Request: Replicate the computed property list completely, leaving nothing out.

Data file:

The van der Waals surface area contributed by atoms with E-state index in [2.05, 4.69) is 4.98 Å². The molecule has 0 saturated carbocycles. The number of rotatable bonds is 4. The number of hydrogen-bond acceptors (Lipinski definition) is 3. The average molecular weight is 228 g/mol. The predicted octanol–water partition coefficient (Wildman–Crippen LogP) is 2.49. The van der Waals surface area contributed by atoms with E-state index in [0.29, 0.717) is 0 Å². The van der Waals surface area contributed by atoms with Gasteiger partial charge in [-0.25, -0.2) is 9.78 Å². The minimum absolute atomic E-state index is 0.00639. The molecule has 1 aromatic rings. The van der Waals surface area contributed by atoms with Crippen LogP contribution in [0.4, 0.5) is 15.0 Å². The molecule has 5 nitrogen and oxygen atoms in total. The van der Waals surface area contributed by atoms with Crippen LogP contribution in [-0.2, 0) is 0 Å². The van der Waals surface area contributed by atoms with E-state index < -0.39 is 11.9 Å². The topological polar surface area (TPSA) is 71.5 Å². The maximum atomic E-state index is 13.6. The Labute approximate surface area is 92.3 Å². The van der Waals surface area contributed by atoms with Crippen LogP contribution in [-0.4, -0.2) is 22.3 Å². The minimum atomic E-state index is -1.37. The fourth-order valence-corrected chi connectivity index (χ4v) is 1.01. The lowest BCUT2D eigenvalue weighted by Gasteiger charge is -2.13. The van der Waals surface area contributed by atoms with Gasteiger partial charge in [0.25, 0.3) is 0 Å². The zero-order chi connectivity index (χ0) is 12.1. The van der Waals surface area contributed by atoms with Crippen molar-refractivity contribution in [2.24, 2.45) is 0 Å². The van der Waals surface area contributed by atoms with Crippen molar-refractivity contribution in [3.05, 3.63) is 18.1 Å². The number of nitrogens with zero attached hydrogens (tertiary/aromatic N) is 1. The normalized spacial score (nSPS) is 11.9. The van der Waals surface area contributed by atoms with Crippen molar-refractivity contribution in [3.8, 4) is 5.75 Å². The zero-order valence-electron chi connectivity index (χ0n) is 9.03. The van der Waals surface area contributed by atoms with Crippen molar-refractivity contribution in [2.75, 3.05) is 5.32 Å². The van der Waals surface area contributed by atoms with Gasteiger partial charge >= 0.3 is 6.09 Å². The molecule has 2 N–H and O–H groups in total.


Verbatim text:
The van der Waals surface area contributed by atoms with E-state index in [2.05, 4.69) is 4.98 Å². The molecule has 0 saturated carbocycles. The number of rotatable bonds is 4. The number of hydrogen-bond acceptors (Lipinski definition) is 3. The average molecular weight is 228 g/mol. The predicted octanol–water partition coefficient (Wildman–Crippen LogP) is 2.49. The van der Waals surface area contributed by atoms with E-state index in [0.29, 0.717) is 0 Å². The van der Waals surface area contributed by atoms with Gasteiger partial charge in [-0.25, -0.2) is 9.78 Å². The minimum absolute atomic E-state index is 0.00639. The molecule has 1 aromatic rings. The van der Waals surface area contributed by atoms with Crippen LogP contribution in [0.4, 0.5) is 15.0 Å². The molecule has 5 nitrogen and oxygen atoms in total. The van der Waals surface area contributed by atoms with Crippen LogP contribution in [-0.2, 0) is 0 Å². The van der Waals surface area contributed by atoms with E-state index < -0.39 is 11.9 Å². The topological polar surface area (TPSA) is 71.5 Å². The maximum atomic E-state index is 13.6. The Labute approximate surface area is 92.3 Å². The van der Waals surface area contributed by atoms with Crippen LogP contribution in [-0.4, -0.2) is 22.3 Å². The minimum atomic E-state index is -1.37. The fourth-order valence-corrected chi connectivity index (χ4v) is 1.01. The lowest BCUT2D eigenvalue weighted by Gasteiger charge is -2.13. The van der Waals surface area contributed by atoms with Gasteiger partial charge in [0.25, 0.3) is 0 Å². The zero-order chi connectivity index (χ0) is 12.1. The van der Waals surface area contributed by atoms with Crippen molar-refractivity contribution in [2.24, 2.45) is 0 Å². The van der Waals surface area contributed by atoms with Crippen molar-refractivity contribution in [3.05, 3.63) is 18.1 Å². The number of nitrogens with zero attached hydrogens (tertiary/aromatic N) is 1. The normalized spacial score (nSPS) is 11.9. The van der Waals surface area contributed by atoms with Crippen molar-refractivity contribution in [3.8, 4) is 5.75 Å². The zero-order valence-electron chi connectivity index (χ0n) is 9.03. The van der Waals surface area contributed by atoms with Crippen molar-refractivity contribution in [2.75, 3.05) is 5.32 Å². The van der Waals surface area contributed by atoms with Gasteiger partial charge >= 0.3 is 6.09 Å². The molecule has 2 N–H and O–H groups in total.